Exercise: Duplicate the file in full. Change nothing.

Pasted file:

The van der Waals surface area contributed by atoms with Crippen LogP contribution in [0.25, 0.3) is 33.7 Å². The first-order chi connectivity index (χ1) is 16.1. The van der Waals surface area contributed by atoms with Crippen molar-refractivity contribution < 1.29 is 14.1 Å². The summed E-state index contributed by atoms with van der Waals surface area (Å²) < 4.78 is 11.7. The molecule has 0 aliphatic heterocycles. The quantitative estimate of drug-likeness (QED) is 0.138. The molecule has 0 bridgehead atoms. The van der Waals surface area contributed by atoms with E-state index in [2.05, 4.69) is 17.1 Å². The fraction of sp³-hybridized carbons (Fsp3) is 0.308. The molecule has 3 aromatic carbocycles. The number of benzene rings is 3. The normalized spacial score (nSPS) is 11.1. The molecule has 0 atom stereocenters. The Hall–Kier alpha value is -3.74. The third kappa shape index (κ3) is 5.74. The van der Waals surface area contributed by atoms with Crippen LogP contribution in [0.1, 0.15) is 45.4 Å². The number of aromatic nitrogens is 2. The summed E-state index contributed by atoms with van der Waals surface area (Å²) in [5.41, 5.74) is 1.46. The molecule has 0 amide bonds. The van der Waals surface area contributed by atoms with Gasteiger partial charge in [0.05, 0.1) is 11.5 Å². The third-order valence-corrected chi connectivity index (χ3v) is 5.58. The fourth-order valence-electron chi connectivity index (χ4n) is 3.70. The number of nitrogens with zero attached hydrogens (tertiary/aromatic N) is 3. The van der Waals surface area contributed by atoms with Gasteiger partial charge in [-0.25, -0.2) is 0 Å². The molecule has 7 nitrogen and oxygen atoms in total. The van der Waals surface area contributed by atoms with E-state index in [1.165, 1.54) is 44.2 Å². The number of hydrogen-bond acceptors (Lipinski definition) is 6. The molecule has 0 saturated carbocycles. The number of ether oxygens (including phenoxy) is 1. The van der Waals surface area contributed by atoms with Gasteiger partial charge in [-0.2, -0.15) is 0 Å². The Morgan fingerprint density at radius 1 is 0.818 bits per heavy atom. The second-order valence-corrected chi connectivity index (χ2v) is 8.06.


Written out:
The van der Waals surface area contributed by atoms with Crippen LogP contribution in [0.25, 0.3) is 33.7 Å². The first-order chi connectivity index (χ1) is 16.1. The van der Waals surface area contributed by atoms with Crippen molar-refractivity contribution < 1.29 is 14.1 Å². The summed E-state index contributed by atoms with van der Waals surface area (Å²) < 4.78 is 11.7. The molecule has 0 aliphatic heterocycles. The quantitative estimate of drug-likeness (QED) is 0.138. The molecule has 0 bridgehead atoms. The van der Waals surface area contributed by atoms with E-state index in [2.05, 4.69) is 17.1 Å². The fraction of sp³-hybridized carbons (Fsp3) is 0.308. The molecule has 3 aromatic carbocycles. The number of benzene rings is 3. The normalized spacial score (nSPS) is 11.1. The molecule has 0 atom stereocenters. The Hall–Kier alpha value is -3.74. The third kappa shape index (κ3) is 5.74. The van der Waals surface area contributed by atoms with Crippen LogP contribution in [0.1, 0.15) is 45.4 Å². The number of aromatic nitrogens is 2. The summed E-state index contributed by atoms with van der Waals surface area (Å²) in [5.41, 5.74) is 1.46. The molecule has 0 amide bonds. The van der Waals surface area contributed by atoms with Gasteiger partial charge in [0.05, 0.1) is 11.5 Å². The third-order valence-corrected chi connectivity index (χ3v) is 5.58. The fourth-order valence-electron chi connectivity index (χ4n) is 3.70. The number of nitrogens with zero attached hydrogens (tertiary/aromatic N) is 3. The van der Waals surface area contributed by atoms with Gasteiger partial charge in [-0.25, -0.2) is 0 Å². The molecule has 7 nitrogen and oxygen atoms in total. The van der Waals surface area contributed by atoms with E-state index in [1.165, 1.54) is 44.2 Å². The number of hydrogen-bond acceptors (Lipinski definition) is 6. The molecule has 0 saturated carbocycles. The number of ether oxygens (including phenoxy) is 1. The van der Waals surface area contributed by atoms with Gasteiger partial charge in [-0.2, -0.15) is 0 Å². The Morgan fingerprint density at radius 1 is 0.818 bits per heavy atom. The second-order valence-corrected chi connectivity index (χ2v) is 8.06.